What we can learn from Habakkuk in the global pandemic
Rev Keith Lai // May 29, 2020, 1:47 am
"What is important for us to learn from Habakkuk at this time of global pandemic and unimaginable suffering is Habakkuk's reply and response to God," says Rev Keith Lai. Photo by Macau Photo Agency on Unsplash.
There was a recent tragic incident of a USA pastor who defiantly held church service, despite the dire warnings of the relentless coronavirus pandemic scourge sweeping the land. The pastor succumbed to his fatal choice, subsequently.
It is a stark reminder of the danger of spiritual arrogance and presumption.
In his last appearance, he boldly declared: “I firmly believe that God is larger than this dreaded virus. You can quote me on that”, and repeated it a second time amid sounds of hand clapping, claiming, “people are healed” in his church.
Habakkuk kept in perfect tension the truths of judgment and mercy.
Happily announcing he was being “controversial” by being “in violation” of safety protocols to “way more than 10 people” at the church — he vowed adamantly to keep it open, come what may, “unless I’m in jail or the hospital, for I am essential,” adding, “I’m a preacher – I talk to God!”
What parallels can we draw from Habakkuk concerning navigating between presumption and paralysis?
Habakkuk was complaining about the state of God’s delays and slowness in bringing justice and judgement. He learnt from Nahum that judgement is inevitable. But what puzzled Habakkuk was God’s seeming indifference in the face of violence and injustice. This apparently “three-mile-per-hour” God frustrates many who are eager to see divine intervention and justice prevail, evidently.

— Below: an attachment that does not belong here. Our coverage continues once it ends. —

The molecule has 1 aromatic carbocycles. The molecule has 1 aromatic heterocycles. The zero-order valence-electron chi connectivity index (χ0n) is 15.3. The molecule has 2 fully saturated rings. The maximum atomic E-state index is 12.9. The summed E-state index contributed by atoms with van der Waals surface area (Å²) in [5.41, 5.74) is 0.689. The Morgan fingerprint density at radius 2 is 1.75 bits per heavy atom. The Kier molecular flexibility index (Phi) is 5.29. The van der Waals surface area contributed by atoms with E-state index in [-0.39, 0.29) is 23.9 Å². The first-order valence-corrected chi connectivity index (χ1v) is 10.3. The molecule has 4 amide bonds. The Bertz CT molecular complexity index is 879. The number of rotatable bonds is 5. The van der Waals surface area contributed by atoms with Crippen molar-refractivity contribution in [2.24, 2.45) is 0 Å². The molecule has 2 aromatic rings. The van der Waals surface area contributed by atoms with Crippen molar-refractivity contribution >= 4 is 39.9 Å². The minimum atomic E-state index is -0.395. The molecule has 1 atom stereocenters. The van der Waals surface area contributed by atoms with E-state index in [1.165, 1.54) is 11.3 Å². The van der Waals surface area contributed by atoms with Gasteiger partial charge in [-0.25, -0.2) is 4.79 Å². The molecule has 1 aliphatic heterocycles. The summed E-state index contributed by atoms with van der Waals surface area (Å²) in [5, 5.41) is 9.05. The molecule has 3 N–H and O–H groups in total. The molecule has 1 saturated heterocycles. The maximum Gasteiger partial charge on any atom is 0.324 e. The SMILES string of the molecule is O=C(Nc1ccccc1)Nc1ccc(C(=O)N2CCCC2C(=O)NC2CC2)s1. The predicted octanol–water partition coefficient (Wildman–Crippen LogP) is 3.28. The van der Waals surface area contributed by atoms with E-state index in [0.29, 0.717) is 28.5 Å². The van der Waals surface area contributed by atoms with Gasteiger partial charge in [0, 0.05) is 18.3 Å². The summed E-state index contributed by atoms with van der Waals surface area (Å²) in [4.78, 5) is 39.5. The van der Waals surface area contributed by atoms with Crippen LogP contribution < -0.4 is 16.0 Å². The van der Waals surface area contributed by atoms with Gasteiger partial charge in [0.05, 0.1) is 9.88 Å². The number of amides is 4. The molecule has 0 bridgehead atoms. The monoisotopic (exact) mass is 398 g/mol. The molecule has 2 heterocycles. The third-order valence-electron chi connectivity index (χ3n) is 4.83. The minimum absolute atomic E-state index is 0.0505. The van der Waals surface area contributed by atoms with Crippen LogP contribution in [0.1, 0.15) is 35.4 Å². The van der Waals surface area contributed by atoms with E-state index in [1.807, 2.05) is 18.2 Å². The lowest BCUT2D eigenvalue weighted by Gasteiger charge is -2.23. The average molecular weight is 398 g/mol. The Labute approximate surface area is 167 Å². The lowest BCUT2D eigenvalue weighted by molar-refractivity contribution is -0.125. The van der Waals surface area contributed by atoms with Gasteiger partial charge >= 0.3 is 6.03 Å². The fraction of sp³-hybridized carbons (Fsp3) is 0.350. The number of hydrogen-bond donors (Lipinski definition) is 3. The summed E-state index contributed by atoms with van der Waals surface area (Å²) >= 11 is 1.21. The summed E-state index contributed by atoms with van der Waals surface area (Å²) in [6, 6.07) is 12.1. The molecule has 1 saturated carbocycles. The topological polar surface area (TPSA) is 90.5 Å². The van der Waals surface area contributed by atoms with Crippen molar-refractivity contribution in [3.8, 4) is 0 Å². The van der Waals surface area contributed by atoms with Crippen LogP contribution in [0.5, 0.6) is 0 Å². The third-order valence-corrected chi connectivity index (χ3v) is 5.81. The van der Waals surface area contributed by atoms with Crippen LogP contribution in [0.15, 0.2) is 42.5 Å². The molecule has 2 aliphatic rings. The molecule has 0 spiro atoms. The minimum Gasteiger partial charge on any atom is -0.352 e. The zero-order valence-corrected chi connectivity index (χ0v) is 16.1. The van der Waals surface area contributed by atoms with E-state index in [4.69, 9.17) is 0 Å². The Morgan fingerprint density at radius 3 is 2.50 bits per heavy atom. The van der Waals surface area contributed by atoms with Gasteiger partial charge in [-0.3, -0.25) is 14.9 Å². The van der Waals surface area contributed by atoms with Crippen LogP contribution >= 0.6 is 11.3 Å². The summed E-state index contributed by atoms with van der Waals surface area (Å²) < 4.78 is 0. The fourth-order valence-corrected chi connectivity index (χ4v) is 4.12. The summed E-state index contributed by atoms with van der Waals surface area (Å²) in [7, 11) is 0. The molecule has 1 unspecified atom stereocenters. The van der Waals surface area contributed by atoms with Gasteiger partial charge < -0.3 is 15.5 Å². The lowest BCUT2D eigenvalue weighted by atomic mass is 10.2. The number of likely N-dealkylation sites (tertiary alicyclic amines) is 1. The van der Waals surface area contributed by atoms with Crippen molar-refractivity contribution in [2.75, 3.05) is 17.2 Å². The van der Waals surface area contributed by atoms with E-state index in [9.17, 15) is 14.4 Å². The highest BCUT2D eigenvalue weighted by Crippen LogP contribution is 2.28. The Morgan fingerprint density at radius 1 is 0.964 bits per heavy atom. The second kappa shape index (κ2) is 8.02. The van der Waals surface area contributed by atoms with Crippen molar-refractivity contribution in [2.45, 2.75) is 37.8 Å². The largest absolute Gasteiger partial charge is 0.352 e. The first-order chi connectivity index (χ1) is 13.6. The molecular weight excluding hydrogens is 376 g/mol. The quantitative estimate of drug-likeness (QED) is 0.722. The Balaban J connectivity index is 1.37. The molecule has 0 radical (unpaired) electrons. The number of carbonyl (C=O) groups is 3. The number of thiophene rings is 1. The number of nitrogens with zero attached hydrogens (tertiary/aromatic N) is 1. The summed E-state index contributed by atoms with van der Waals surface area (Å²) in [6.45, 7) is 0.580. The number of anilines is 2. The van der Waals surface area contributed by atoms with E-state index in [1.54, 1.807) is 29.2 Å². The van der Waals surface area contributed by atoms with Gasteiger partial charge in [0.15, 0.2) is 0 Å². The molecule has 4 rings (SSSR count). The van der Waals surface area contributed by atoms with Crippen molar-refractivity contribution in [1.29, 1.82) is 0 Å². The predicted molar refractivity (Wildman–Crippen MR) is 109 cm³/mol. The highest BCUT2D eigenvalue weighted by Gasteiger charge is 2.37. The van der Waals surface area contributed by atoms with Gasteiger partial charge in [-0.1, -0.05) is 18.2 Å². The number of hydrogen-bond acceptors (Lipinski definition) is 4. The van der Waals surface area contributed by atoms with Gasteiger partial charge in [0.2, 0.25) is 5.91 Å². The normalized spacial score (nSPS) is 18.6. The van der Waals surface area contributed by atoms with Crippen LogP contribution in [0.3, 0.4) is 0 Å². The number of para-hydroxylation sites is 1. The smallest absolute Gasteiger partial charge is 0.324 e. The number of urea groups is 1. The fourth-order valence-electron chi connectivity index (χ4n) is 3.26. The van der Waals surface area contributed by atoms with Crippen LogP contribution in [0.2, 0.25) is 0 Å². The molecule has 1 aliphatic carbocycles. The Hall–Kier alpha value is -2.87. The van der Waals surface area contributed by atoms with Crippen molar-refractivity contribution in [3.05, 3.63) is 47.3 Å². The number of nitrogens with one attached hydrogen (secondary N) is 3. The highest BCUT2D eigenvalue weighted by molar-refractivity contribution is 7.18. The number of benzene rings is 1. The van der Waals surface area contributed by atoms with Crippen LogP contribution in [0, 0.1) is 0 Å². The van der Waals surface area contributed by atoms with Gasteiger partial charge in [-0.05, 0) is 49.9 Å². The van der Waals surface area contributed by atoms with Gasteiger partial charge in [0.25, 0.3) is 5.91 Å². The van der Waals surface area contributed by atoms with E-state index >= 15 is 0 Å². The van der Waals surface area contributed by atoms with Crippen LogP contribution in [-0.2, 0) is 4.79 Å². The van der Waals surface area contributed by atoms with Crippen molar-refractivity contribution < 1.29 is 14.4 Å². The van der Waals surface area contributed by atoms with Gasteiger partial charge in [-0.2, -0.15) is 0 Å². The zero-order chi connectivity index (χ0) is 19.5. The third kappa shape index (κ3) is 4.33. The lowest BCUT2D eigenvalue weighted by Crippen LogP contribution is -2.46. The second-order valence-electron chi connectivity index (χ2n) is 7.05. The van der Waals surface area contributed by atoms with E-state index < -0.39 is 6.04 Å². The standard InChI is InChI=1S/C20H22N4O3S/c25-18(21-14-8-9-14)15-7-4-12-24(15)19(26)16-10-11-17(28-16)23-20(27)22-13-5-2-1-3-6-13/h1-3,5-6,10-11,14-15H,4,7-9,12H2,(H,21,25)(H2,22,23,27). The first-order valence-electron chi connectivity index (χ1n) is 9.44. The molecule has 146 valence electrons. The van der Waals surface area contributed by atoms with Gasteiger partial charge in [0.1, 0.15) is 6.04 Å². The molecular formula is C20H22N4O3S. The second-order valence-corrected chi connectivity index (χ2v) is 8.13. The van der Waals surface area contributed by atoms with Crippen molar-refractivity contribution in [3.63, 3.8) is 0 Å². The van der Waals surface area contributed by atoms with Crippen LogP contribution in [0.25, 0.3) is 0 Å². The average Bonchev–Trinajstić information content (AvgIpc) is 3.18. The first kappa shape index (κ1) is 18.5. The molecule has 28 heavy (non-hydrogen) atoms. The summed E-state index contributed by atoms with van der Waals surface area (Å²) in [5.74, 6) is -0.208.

“O Lord, how long shall I cry for help,
and you will not hear?
Or cry to you ‘Violence!’
and you will not save?” (Habakkuk 1:2)
Triumphalism is the dangerous premise that God will always act on our behalf and protect us from all calamities and disasters.
But God’s answer was nothing that Habakkuk had envisaged. In fact, it left him even more perplexed and disturbed.
“Are you not from everlasting,
O Lord my God, my Holy One?
We shall not die.
O Lord, you have ordained them as a judgment,
and you, O Rock, have established them for reproof.
You who are of purer eyes than to see evil
and cannot look at wrong,
why do you idly look at traitors
and remain silent when the wicked swallows up
the man more righteous than he?” (Habakkuk 1:12-13)
That God would use the wicked and cruel Babylonians to execute justice on His chosen people was totally shocking and unacceptable to Habakkuk’s sense of rightness and justice. How can the good, holy and pure God use evil to accomplish his purposes?
Habakkuk was dumbfounded and troubled. The only consolation that Habakkuk received was God’s promise that He will also punish the Babylonians in His time.
A dangerous premise
What is important for us to learn from Habakkuk at this time of global pandemic and unimaginable suffering is his reply and response to God in Habakkuk 3:2:
“O Lord, I have heard the report of you,
and your work, O Lord, do I fear.
In the midst of the years revive it;
in the midst of the years make it known;
in wrath remember mercy.”
Habakkuk kept in perfect tension the truths of judgment and mercy, without swinging into either position, one of despondent resignation or distorted triumphalism.
It leads down the slippery path of claiming and demanding more than what God has promised.
These twin errors can throw Christians into a state of hopeless indifference that we are totally helpless or into “triumphalistic forgetfulness that we are dust”.